Sunday, April 28, 2013

My nemisis, the floor.

Someone said to me recently, I could never do what you are doing. I wouldn't know the first thing about renovating a trailer. My answer, I don't have a clue what I'm doing. I'm making it up as I go.

The truth is I have never done anything like this before. It's a lot of work and a lot of learning but it's also very rewarding. I've always been able to look at something and envision what it would look like with some TLC and hard work. Luckily there is a large Boler community out there and they are more than happy to help. Two sites I've joined that are proving to be unbelievable resources are the Fiberglass RV Forum and the Facebook group, I Own a Boler. I can ask any silly old question and people are there to help.

While waiting for mother nature to help find the leaks (by raining for 3 days) I tackled the floor. The two linoleum floors didn't match so I wanted to redo them. I was originally going to leave the black and white checkers down, laid by the previous owner,  but once I got the first old floor up I decided to rip that out too. (Sorry Amber). I figured it's easier to replace both at the same time rather than trying to find the exact match. Wow, was I in for a lot of work!

I used a heat gun and scraper to lift off the linoleum. The upper, older floor came up pretty easily even though at the time I thought it was a disaster. The newer checkered floor however proved to be the real pain as it left all the paper backing behind. I boiled water and soaked the paper, repeatedly, scraping it off with a putty knife. It took a lot of water, a couple of days,  and intense scraping to get it all off.
Then I was left with two layers of glue; the old, hard yellow stuff and the newer, gooey glue. It was off to the hardware store to find out what to use to remove it. I bought some water-soluble floor glue remover which I applied liberally over and over again. Although it doesn't say it in the directions I used water and a scrubbing brush, the same one I used to clean the interior walls and ceiling, to work the gooey glue into a lather. The foaming glue remover basically liquefied the top glue but the older yellow glue wouldn't budge. It didn't even soften up.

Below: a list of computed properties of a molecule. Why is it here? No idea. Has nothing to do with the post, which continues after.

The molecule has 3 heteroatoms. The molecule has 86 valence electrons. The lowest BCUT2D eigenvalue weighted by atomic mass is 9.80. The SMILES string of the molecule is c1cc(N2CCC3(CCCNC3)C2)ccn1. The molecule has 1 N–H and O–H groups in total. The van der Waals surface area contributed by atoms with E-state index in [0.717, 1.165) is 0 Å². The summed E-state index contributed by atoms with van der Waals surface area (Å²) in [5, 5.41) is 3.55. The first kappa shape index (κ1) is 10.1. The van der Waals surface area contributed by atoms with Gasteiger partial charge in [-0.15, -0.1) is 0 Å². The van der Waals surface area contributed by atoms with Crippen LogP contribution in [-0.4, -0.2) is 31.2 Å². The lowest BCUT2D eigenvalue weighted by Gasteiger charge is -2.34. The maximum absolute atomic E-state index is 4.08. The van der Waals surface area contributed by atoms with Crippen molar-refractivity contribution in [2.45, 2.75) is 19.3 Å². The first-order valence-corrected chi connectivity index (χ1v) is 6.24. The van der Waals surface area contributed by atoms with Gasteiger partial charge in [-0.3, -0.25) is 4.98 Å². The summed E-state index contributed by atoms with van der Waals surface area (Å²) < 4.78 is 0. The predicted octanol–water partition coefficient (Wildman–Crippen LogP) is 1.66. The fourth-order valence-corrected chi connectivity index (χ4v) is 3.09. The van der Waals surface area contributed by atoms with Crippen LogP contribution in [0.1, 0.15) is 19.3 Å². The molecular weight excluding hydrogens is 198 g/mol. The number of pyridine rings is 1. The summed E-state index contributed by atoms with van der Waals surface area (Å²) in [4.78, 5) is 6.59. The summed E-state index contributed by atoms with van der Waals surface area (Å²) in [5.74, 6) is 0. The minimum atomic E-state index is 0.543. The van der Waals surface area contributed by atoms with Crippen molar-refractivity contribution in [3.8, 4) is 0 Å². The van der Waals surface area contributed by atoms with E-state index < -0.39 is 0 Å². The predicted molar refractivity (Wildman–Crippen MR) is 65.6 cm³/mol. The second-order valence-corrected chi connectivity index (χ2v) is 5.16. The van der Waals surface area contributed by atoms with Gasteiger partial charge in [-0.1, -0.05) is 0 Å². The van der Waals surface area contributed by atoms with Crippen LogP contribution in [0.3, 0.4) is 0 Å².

I would guess you're wondering why I would bother trying t get the old glue off when I'm just going to lay down more vinyl flooring? The answer is I'm a bit of a perfectionist. The yellow glue seemed to stain its way through the white squares of the lino leaving a yellow marbled effect. I'm hoping to put down more black and white checkers but I don't want the yellow to come through again. After all the work put into laying the floor I would be really annoyed if I saw the yellow seeping through again.

As of right now I still have no solution to getting the old glue up. I have to sand and repaint the whole interior so I may see if painting the floor would seal in that glue while being suitable to apply new glue over. My concern is that the paint in between the fiberglass floor and the glue for the lino would prevent the floor from adhering properly. Again, I have a lot to research and learn but I know this is going to be one sweet little camper when I'm done!